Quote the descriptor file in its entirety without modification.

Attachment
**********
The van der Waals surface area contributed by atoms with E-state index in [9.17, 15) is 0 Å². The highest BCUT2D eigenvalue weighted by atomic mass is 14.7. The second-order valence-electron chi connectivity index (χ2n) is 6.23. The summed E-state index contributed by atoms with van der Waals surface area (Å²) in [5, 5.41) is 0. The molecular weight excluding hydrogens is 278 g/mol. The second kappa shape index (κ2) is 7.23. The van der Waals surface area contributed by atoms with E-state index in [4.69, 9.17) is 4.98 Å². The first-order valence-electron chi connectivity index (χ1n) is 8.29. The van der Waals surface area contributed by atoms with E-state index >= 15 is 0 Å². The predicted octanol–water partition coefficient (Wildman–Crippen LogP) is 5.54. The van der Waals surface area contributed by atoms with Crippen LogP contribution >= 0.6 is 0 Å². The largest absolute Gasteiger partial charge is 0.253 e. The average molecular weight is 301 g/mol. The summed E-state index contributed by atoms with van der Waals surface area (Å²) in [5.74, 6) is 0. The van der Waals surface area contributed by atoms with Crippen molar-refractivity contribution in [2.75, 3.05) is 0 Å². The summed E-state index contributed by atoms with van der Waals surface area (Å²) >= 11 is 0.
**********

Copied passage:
The van der Waals surface area contributed by atoms with E-state index in [9.17, 15) is 0 Å². The highest BCUT2D eigenvalue weighted by atomic mass is 14.7. The second-order valence-electron chi connectivity index (χ2n) is 6.23. The summed E-state index contributed by atoms with van der Waals surface area (Å²) in [5, 5.41) is 0. The molecular weight excluding hydrogens is 278 g/mol. The second kappa shape index (κ2) is 7.23. The van der Waals surface area contributed by atoms with E-state index in [4.69, 9.17) is 4.98 Å². The first-order valence-electron chi connectivity index (χ1n) is 8.29. The van der Waals surface area contributed by atoms with E-state index >= 15 is 0 Å². The predicted octanol–water partition coefficient (Wildman–Crippen LogP) is 5.54. The van der Waals surface area contributed by atoms with Crippen LogP contribution >= 0.6 is 0 Å². The largest absolute Gasteiger partial charge is 0.253 e. The average molecular weight is 301 g/mol. The summed E-state index contributed by atoms with van der Waals surface area (Å²) in [5.74, 6) is 0. The van der Waals surface area contributed by atoms with Crippen molar-refractivity contribution in [2.75, 3.05) is 0 Å². The summed E-state index contributed by atoms with van der Waals surface area (Å²) >= 11 is 0.